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Federal Style Architecture in Buffalo, NY
1790-1830

Neoclassicism - Terminology
Neoclassicism/Neoclassical
(Neo-Classical)
Literally: "New Classicism."
European and American architecture style inspired by Classical Greek - and especially Roman - ruins.
Georgian Four King Georges in England. George III ruled England when Neoclassicism was popular.
Georgian Neoclassical Neoclassicism named after George III in England. Encompasses both Palladian and Adamesque Neoclassical styles.
Palladian Neoclassical Earlier version of European Neoclassicism based on the books of Italian Renaissance architect Andrea Palladio who studied Roman ruins in Italy.
Adam style/Adamesque Later version of European Neoclassicism based on Robert's Adam's studies of excavations at Herculaneum and Pompeii.
Colonial Styles of architecture during America's colonial period, i.e., before the Revolutionary War. The most prominent style was Georgian because most the colonies were English owned.
Federal The American term for Adamesque after the Revolutionary War. "Federal" is a a patriotic term.
Roman Classicism/ / Jeffersonian Classicism / Classic(al) Revival Neoclassical version inspired by Renaissance-inspired Palladian Neoclassical style. Thomas Jefferson owned three copies of Palladio's books and used Palladian ideals in designing Monticello, etc.

This vision of Neoclassicism competed with the simpler Federal style.
Beaux-Arts Classicism A very rich, lavish and heavily ornamented classical style taught at L'Ecole des Beaux Arts in Paris in the 19th century. Influenced the last phase of Neoclassicism in the United States

Federal style architecture is the American version of British Adamesque style.

In Britain, in the second half of the 18th Century, Roman architectural precedents, especially in the contemporary excavations of Pompeii, were popularized by Robert Adam. The style is referred to as Adamesque, or as "Georgian" in honor of the reigning monarch, George III.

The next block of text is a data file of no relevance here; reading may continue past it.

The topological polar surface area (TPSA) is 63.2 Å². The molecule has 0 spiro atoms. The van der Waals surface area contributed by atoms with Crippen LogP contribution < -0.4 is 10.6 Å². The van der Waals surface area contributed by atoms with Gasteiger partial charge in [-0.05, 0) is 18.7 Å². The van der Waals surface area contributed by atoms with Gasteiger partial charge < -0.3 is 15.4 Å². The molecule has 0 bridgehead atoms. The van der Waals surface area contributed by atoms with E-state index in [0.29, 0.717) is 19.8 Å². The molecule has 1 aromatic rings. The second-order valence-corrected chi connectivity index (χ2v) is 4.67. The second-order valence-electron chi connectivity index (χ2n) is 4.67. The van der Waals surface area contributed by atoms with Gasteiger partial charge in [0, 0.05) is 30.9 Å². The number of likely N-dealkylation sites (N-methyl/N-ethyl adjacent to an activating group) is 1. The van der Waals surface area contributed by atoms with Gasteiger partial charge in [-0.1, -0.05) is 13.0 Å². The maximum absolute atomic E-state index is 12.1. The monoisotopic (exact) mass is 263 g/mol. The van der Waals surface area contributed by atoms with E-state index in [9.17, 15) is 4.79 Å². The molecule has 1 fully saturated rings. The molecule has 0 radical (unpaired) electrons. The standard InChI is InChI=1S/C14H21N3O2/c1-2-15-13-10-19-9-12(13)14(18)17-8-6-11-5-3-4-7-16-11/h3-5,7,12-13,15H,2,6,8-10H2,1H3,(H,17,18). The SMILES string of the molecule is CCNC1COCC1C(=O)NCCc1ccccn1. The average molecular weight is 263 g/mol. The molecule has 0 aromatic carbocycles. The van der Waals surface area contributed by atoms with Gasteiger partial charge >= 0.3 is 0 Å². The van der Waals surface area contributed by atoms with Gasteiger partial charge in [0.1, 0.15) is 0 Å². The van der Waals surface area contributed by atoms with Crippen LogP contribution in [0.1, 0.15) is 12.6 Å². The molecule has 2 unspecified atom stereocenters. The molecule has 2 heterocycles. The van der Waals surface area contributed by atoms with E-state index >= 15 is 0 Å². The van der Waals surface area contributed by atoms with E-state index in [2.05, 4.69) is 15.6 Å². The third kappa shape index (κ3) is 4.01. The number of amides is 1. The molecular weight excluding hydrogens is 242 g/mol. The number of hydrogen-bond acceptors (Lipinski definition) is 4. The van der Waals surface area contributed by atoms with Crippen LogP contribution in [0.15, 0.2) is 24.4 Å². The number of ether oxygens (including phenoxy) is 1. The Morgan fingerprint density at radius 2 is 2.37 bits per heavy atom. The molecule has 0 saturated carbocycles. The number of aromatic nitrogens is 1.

The English style came to America by way of British pattern books and an ever-swelling wave of masons, carpenters, and joiners who emigrated from England. After the Revolutionary War, in a display of patriotic zeal, the entire period in America, including Georgian architecture and furniture, became known as "Federal." The most common symbol used in the Federal style is the American eagle.

Thomas Jefferson modeled his home, Monticello, and the University of Virginia on Roman precedents popularized by 16th century architect Andrea Palladio. Palladio's designs were also the model for Robert Adam's country villas (Harewood House). The urban designs by Adam, however, are influenced more by Roman urban excavations, e.g., in Herculaneum and Pompeii, and Adamesque urban designs are the major influence of American "Federal" style. Thus, a distinction is made between public buildings in Jeffersonian Classical Revival / Roman Classicism style and Federal urban dwellings.

The best-known American architects known for their Federalist buildings are Charles Bulfinch, Samuel McIntyre, Alexander Parris, and William Thorton.

Houses: The Adam house is most commonly a simple rectangular or square box, two or more rooms deep, with doors and windows arranged in strict symmetry. The box may be modified by projecting wings or attached dependencies. The stylistic focus is on the main entry -- a paneled door often framed by half or three-quarter length side lights and thin pilasters or columns. The door is often crowned by a fanlight, or entablature.

Roofs:  Low pitched roofs: side-gabled, hipped, or center-gabled, , often balustraded. Also: raking parapets extending over the roof and including tall, paired chimneys (chimney stacks connected by a parapet)

Windows: Large windows with double-hung sashes, panes separated by thin wooden supports (muntins), Usually a number of small panes of glass because it was difficult to make large pieces of glass. There might be 12, 8, or 6 panes in both the top and bottom window sashes, e.g, 12-over-12 or 9-over-6.

Windows aligned horizontally and vertically in symmetrical rows, usually five-ranked on front facade, less commonly three-ranked or seven-ranked; windows never in adjacent pairs, although three-part Palladian-style windows are common. Lintels and sills are rectangular or even slanted inward, and  sometimes made of stone.

Paint colors were limited, the most popular being yellow, ochre, or white. Outbuildings and even the nonpublic side of more important buildings often were painted red, the most economical paint color for the period.

Entrance: Elliptical or semicircular fanlight over front door (with or without flanking slender side lights).

Interiors: Showcase hexagonal, oval and circular rooms (The most famous federal-style "oval room" is undoubtedly the Oval Office of the White House.) Decorations, including rosettes, urns, swags, oval paterae, bulls-eye corner blocks.


Examples from Buffalo architecture:

Other examples:


See also:


Photos and their arrangement 2002 Chuck LaChiusa
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